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IN THE PHOTOGRAPH Branded Head (2003), the shape of a black man’s clean-shaven head gracefully curves against a plain white background. The subject’s face—and with it all the features that might have identified him—is outside of the frame. The viewer’s attention is drawn instead to a keloid several inches above his ear in the shape of the Nike swoosh. The man is branded.

The portrait is a searing critique of what its creator, artist Hank Willis Thomas, calls a commodifiable blackness. “Young African American men especially”, Thomas observes, “have been known to pay to become the best advertisers anyone could ask for.” Without the Nike swoosh, Thomas’s subject would be entirely anonymous, a faceless black body. Branded, he becomes recognizable—yet in a way that accepts commodification as the source of his identity.

For Thomas, Branded Head speaks to how little has changed across the different eras of racial capitalism. “Slaves”, he explains, “were branded as a sign of ownership and … today so many of us brand ourselves.” In the first instance, branding was a mark of lost agency, a conversion of the body into a commodity object. Now branding—commodification—ironically restores value, in a postindustrial era that so often construes the black body as lacking any intrinsic value.

It is undeniable that our culture’s obsession with branding cuts across race and gender. Nonetheless there is something unique about how black men participate in it, and that speaks to their location within the structure of racial capitalism. For much of capitalism’s history, after all, its protagonists—the property owners and wage laborers who, as Marx would say, were destined to “make history”—were all white men. This legacy of entitlement persists in the inequalities we see today, which so often render black and male as inherently contradictory, the fact of black abjection set irreconcilably against the anticipation of male privilege. This contradiction should be an opening to critique capitalism’s persuasive ideology that reduces individual worth to monetary value. But as Branded Head implies, hegemony is in effect: even for men inhibited from achieving normative masculinities rooted in work, economic agency remains integral to their identities. Consumerism and commodification—brands and branding—thus become occult expressions of capitalist success that emerge as alternatives to conventional success within the labor economy. Through them, black men paradoxically are transformed into iconic figures of success within the fantasy of late capitalism.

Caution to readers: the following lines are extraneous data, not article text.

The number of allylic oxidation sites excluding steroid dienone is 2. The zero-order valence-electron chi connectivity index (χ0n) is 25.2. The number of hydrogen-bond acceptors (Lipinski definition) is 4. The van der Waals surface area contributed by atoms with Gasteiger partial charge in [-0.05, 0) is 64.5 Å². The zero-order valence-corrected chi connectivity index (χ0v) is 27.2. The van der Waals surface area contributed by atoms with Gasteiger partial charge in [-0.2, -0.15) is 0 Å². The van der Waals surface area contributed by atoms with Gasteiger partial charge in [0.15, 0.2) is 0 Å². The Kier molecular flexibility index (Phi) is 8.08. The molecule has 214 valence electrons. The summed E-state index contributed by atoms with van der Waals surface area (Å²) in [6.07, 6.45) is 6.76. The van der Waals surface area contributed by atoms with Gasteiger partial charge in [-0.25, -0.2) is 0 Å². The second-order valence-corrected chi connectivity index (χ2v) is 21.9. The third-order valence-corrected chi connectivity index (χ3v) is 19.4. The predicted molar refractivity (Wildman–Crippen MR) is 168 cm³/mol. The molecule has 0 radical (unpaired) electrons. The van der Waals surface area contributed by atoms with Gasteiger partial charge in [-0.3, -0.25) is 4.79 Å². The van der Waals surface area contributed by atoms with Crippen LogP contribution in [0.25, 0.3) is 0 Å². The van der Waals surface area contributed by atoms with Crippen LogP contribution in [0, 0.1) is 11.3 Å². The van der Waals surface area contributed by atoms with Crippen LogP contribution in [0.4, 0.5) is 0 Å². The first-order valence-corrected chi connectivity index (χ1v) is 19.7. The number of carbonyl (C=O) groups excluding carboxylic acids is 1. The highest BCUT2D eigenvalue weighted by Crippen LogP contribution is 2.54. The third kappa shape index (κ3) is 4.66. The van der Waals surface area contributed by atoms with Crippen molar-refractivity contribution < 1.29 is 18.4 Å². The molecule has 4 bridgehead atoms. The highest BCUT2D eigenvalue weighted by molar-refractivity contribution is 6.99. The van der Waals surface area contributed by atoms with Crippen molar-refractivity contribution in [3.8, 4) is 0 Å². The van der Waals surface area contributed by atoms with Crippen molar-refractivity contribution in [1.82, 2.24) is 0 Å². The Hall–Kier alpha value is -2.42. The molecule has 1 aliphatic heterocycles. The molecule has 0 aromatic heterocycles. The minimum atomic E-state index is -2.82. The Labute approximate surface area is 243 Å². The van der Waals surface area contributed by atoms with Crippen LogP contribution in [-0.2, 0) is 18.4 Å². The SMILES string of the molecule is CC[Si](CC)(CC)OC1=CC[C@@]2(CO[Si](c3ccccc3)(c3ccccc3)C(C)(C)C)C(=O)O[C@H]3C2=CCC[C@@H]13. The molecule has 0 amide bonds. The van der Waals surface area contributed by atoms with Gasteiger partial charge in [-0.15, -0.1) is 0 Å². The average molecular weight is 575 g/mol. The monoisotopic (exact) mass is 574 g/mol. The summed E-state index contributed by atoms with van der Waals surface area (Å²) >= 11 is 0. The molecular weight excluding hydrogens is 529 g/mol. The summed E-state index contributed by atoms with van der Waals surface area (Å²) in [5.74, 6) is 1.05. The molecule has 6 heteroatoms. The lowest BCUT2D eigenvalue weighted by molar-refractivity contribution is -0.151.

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Paperback, 130 pages Racist Logic tackles how racist thinking can be found in surprising—and often overlooked—places. In the forum's lead essay, historian Donna Murch traces the origins of the opioid epidemic to Big Pharma's aggressive marketing to white suburbanites. The result, Murch shows, has been to construct a legal world of white drug addiction alongside an illicit drug war that has disproportionately targeted people of color. Other essays examine how the global surrogacy industry incentivizes the reproduction of whiteness while relying on the exploited labor of women of color, how black masculinity is commodified in racial capitalism, and how Wall Street exploited Caribbean populations to bankroll U.S. imperialism. Racist logic, this issue shows, continues to pervade our society, including its nominally colorblind business practices. Contributors not only explore the institutional structures that profit from black suffering, but also point the way to racial justice. Forum Lead essay by Donna Murch. Responses by Max Mishler, Britt Rusert, Julie Netherland, Helena Hansen, David Herzberg, Michael Collins, Julilly Kohler-Hausmann, Jonathan Kahn, L.A. Kauffman, and Donna Murch. Essays Peter Hudson, Jordanna Matlon, Alys Weinbaum, and Richard Ford.